My mother disowned me recently. No that’s not a typo, she, my only parent, has decided we are no longer fit to be a family. While my actions and opinions may have contributed to this train of thought I certainly don’t feel like either of us gained anything out of it.
Well here’s the story. I’m heading into my third year in college, and my life has turned upside down. My mom moved into my college apartment with me at the beginning of last year…which was difficult to say the least. Being Korean she has her set of house rules and I have mine, as a Korean-American. Needless to say they clashed. I believe that so long as I am excelling in school, working hard at my sport, and maintaining a decent level of health and happiness, I deserved some small margin of freedom. My mother doesn’t think this way. She believes my sense of “freedom,” is equivalent to her sense of “trashy, low-class behavior.” This makes sense if you believe that going to a movie with a few friends around 10 pm is ludicrous and you should be in bed by 11 pm if you expect to function at any sort of productive level.
It wasn’t necessarily the “my house, my rules,” sort of clash (considering I was paying my full share of rent), that caused the strife between my mother and me, it was more the emotional environment we were drowning each other in. I love my mother, but she is one negative-Nancy. There was always some sort of tragic emergency at hand. Whether it be my lack of spending time with her or my inability to fix her computer while I was in class. Regardless the air was continuously permeated with pure negativity. I had to get out.
After about six months of being in such a toxic living environment, I was sent a gift from God. Tyler. Tyler and I met at the Landing in Jacksonville, during the University of Florida vs. University of Georgia football game. We met and I nearly fell off the planet. It’s been almost nine months since we’ve been together and while that may not seem like much, I feel like I’ve grown 10 years as a person just spending nine months with him. He just swooped right into my life and salvaged my sanity, much to my mother’s dismay.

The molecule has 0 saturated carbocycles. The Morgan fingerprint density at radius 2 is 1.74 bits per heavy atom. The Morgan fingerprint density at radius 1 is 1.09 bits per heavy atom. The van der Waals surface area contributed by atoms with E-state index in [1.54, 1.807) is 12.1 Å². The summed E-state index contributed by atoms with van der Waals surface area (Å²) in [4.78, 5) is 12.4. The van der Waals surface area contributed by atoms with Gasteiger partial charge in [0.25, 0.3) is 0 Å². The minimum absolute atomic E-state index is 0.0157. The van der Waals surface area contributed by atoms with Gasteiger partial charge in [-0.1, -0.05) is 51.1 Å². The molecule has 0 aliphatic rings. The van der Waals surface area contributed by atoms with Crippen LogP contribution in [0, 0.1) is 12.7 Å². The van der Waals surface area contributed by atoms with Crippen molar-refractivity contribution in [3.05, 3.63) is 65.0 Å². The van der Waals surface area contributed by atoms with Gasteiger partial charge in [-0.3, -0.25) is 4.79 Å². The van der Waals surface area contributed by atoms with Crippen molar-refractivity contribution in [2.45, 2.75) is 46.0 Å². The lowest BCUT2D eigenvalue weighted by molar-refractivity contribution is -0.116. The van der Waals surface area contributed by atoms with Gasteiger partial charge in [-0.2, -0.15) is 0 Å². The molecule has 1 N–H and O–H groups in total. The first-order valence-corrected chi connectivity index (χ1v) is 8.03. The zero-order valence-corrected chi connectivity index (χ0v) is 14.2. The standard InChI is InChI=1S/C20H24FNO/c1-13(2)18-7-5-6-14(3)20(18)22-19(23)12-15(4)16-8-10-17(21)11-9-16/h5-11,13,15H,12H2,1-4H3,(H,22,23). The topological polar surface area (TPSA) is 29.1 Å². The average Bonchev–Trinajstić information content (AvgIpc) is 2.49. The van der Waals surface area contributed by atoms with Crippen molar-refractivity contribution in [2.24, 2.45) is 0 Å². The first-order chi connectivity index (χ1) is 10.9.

Tyler and I grew closer over time and my mother grew resentful. Of everything.
Eventually I decided to sit down and tell her how I felt. I felt stifled. I felt smothered. I wanted to live like other college students, you know, with people my own age. No matter how tactfully I attempted to address this subject, she was convinced that I was claiming total independence and asking her to get out of my life entirely. I just don’t understand that. What daughter wants her mother completely out of her life? I want college to be my stepping stone to independence, the in-between of two completely different realities. I want my mother to help me if I need her, but give me space to grow. I just can’t understand how she can take that and turn it into the ultimatum she gave me:
You live with me and by my rules. Or, I’m out of here and you won’t see a dime from me for the rest of your life.
Not too sure how that translates. Fortunately or unfortunately depending on who you ask, I chose the latter. Thus, my life has totally changed. I’m making my own money, totally independent, and living the dream. Tyler’s family has taken me in as one of their own and I’ve never felt so much love and happiness in my life. My mother moved across the country and I haven’t heard from her since. I miss her, I hope she thinks about me. I can’t sleep at night anymore.
It truly is amazing the way your whole life can flip directions because of a single decision. Simon Sinek, author of Start With Why, How Great Leaders Inspire Everyone To Take Action, said in his most recent blog post:
“So often we’re faced with decisions that are almost completely emotional. The impact can sometimes agitate a neutral situation or exacerbate an already bad one. The decisions we make should have a positive impact on us, our lives, our jobs, the people around us and even our competitors or opponents. If nothing can be gained by a decision, then that decision should be left alone…which can achieve the greatest gain of all: peace of mind.”